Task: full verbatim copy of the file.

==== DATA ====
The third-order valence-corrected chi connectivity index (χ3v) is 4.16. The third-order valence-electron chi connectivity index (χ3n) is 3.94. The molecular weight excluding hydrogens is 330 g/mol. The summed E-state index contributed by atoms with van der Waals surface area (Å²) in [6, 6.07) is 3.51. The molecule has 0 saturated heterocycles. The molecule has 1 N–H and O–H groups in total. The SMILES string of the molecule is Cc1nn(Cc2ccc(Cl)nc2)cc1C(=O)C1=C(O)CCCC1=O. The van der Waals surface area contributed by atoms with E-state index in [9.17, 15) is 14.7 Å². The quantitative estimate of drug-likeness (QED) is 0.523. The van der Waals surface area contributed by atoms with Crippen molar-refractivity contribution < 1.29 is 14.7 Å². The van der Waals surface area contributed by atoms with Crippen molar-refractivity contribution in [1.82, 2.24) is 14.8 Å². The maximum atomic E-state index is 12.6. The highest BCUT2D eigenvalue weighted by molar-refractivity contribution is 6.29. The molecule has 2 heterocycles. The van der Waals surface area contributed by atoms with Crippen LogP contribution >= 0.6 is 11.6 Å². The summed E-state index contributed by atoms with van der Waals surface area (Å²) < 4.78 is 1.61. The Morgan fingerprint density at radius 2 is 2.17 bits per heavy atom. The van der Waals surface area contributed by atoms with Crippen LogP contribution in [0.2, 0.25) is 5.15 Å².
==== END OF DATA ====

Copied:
The third-order valence-corrected chi connectivity index (χ3v) is 4.16. The third-order valence-electron chi connectivity index (χ3n) is 3.94. The molecular weight excluding hydrogens is 330 g/mol. The summed E-state index contributed by atoms with van der Waals surface area (Å²) in [6, 6.07) is 3.51. The molecule has 0 saturated heterocycles. The molecule has 1 N–H and O–H groups in total. The SMILES string of the molecule is Cc1nn(Cc2ccc(Cl)nc2)cc1C(=O)C1=C(O)CCCC1=O. The van der Waals surface area contributed by atoms with E-state index in [9.17, 15) is 14.7 Å². The quantitative estimate of drug-likeness (QED) is 0.523. The van der Waals surface area contributed by atoms with Crippen molar-refractivity contribution < 1.29 is 14.7 Å². The van der Waals surface area contributed by atoms with Crippen molar-refractivity contribution in [1.82, 2.24) is 14.8 Å². The maximum atomic E-state index is 12.6. The highest BCUT2D eigenvalue weighted by molar-refractivity contribution is 6.29. The molecule has 2 heterocycles. The van der Waals surface area contributed by atoms with Crippen LogP contribution >= 0.6 is 11.6 Å². The summed E-state index contributed by atoms with van der Waals surface area (Å²) < 4.78 is 1.61. The Morgan fingerprint density at radius 2 is 2.17 bits per heavy atom. The van der Waals surface area contributed by atoms with Crippen LogP contribution in [0.2, 0.25) is 5.15 Å².